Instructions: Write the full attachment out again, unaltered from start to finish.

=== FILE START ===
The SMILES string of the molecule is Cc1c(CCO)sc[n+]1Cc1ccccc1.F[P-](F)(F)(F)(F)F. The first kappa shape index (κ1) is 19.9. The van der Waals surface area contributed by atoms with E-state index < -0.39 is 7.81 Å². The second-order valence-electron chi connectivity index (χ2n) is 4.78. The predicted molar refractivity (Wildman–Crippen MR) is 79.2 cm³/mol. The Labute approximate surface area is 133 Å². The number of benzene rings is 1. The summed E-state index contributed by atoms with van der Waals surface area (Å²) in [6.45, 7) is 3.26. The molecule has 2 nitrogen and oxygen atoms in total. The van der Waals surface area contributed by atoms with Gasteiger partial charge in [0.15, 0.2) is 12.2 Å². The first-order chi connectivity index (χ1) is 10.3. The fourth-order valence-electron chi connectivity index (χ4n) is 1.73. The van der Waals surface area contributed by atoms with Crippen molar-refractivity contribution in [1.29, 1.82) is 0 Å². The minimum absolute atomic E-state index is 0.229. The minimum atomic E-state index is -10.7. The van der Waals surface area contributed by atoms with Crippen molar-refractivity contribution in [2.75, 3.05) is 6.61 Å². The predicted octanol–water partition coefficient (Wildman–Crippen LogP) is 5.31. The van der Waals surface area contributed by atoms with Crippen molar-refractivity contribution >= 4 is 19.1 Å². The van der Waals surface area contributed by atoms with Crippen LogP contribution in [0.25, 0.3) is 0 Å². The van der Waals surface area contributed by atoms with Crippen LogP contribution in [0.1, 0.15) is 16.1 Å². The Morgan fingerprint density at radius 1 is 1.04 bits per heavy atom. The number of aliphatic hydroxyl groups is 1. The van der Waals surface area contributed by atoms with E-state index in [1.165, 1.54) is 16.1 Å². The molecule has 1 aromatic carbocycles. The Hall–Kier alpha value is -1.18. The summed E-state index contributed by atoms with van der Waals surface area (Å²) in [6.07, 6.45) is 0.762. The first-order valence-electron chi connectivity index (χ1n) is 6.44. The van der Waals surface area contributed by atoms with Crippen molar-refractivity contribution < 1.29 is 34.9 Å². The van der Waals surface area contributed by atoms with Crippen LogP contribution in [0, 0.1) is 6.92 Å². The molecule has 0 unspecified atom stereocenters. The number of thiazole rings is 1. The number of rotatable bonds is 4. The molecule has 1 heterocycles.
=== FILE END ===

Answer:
The SMILES string of the molecule is Cc1c(CCO)sc[n+]1Cc1ccccc1.F[P-](F)(F)(F)(F)F. The first kappa shape index (κ1) is 19.9. The van der Waals surface area contributed by atoms with E-state index < -0.39 is 7.81 Å². The second-order valence-electron chi connectivity index (χ2n) is 4.78. The predicted molar refractivity (Wildman–Crippen MR) is 79.2 cm³/mol. The Labute approximate surface area is 133 Å². The number of benzene rings is 1. The summed E-state index contributed by atoms with van der Waals surface area (Å²) in [6.45, 7) is 3.26. The molecule has 2 nitrogen and oxygen atoms in total. The van der Waals surface area contributed by atoms with Gasteiger partial charge in [0.15, 0.2) is 12.2 Å². The first-order chi connectivity index (χ1) is 10.3. The fourth-order valence-electron chi connectivity index (χ4n) is 1.73. The van der Waals surface area contributed by atoms with Crippen molar-refractivity contribution in [1.29, 1.82) is 0 Å². The minimum absolute atomic E-state index is 0.229. The minimum atomic E-state index is -10.7. The van der Waals surface area contributed by atoms with Crippen molar-refractivity contribution in [2.75, 3.05) is 6.61 Å². The predicted octanol–water partition coefficient (Wildman–Crippen LogP) is 5.31. The van der Waals surface area contributed by atoms with Crippen molar-refractivity contribution >= 4 is 19.1 Å². The van der Waals surface area contributed by atoms with Crippen LogP contribution in [0.25, 0.3) is 0 Å². The van der Waals surface area contributed by atoms with Crippen LogP contribution in [0.1, 0.15) is 16.1 Å². The Morgan fingerprint density at radius 1 is 1.04 bits per heavy atom. The number of aliphatic hydroxyl groups is 1. The van der Waals surface area contributed by atoms with E-state index in [1.165, 1.54) is 16.1 Å². The molecule has 1 aromatic carbocycles. The Hall–Kier alpha value is -1.18. The summed E-state index contributed by atoms with van der Waals surface area (Å²) in [6.07, 6.45) is 0.762. The first-order valence-electron chi connectivity index (χ1n) is 6.44. The van der Waals surface area contributed by atoms with Crippen molar-refractivity contribution < 1.29 is 34.9 Å². The van der Waals surface area contributed by atoms with Crippen LogP contribution in [0, 0.1) is 6.92 Å². The molecule has 0 unspecified atom stereocenters. The number of thiazole rings is 1. The number of rotatable bonds is 4. The molecule has 1 heterocycles.